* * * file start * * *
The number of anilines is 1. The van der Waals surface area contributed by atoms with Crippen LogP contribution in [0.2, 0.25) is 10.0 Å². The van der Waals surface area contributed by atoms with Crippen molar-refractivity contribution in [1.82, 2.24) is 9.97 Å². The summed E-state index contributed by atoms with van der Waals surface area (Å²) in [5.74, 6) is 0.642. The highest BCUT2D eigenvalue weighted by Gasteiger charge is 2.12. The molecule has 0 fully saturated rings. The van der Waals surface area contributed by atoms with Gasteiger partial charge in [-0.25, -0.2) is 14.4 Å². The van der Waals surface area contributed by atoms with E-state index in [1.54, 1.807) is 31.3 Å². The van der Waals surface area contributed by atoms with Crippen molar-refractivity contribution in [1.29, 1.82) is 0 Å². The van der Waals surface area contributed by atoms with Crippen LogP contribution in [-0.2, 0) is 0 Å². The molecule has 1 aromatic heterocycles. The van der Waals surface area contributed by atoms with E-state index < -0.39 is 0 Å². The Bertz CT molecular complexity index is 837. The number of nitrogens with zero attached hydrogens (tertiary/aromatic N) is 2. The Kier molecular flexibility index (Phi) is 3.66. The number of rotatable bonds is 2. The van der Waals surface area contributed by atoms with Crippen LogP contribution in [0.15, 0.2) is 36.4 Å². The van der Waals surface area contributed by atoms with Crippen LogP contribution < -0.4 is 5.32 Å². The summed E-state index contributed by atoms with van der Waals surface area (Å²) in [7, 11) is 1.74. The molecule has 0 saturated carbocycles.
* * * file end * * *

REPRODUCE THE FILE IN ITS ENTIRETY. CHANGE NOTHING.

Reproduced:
The number of anilines is 1. The van der Waals surface area contributed by atoms with Crippen LogP contribution in [0.2, 0.25) is 10.0 Å². The van der Waals surface area contributed by atoms with Crippen molar-refractivity contribution in [1.82, 2.24) is 9.97 Å². The summed E-state index contributed by atoms with van der Waals surface area (Å²) in [5.74, 6) is 0.642. The highest BCUT2D eigenvalue weighted by Gasteiger charge is 2.12. The molecule has 0 fully saturated rings. The van der Waals surface area contributed by atoms with Gasteiger partial charge in [-0.25, -0.2) is 14.4 Å². The van der Waals surface area contributed by atoms with E-state index in [1.54, 1.807) is 31.3 Å². The van der Waals surface area contributed by atoms with Crippen molar-refractivity contribution in [1.29, 1.82) is 0 Å². The van der Waals surface area contributed by atoms with Crippen LogP contribution in [-0.2, 0) is 0 Å². The molecule has 1 aromatic heterocycles. The van der Waals surface area contributed by atoms with E-state index < -0.39 is 0 Å². The Bertz CT molecular complexity index is 837. The number of nitrogens with zero attached hydrogens (tertiary/aromatic N) is 2. The Kier molecular flexibility index (Phi) is 3.66. The number of rotatable bonds is 2. The van der Waals surface area contributed by atoms with Crippen LogP contribution in [0.15, 0.2) is 36.4 Å². The van der Waals surface area contributed by atoms with Crippen LogP contribution < -0.4 is 5.32 Å². The summed E-state index contributed by atoms with van der Waals surface area (Å²) in [7, 11) is 1.74. The molecule has 0 saturated carbocycles.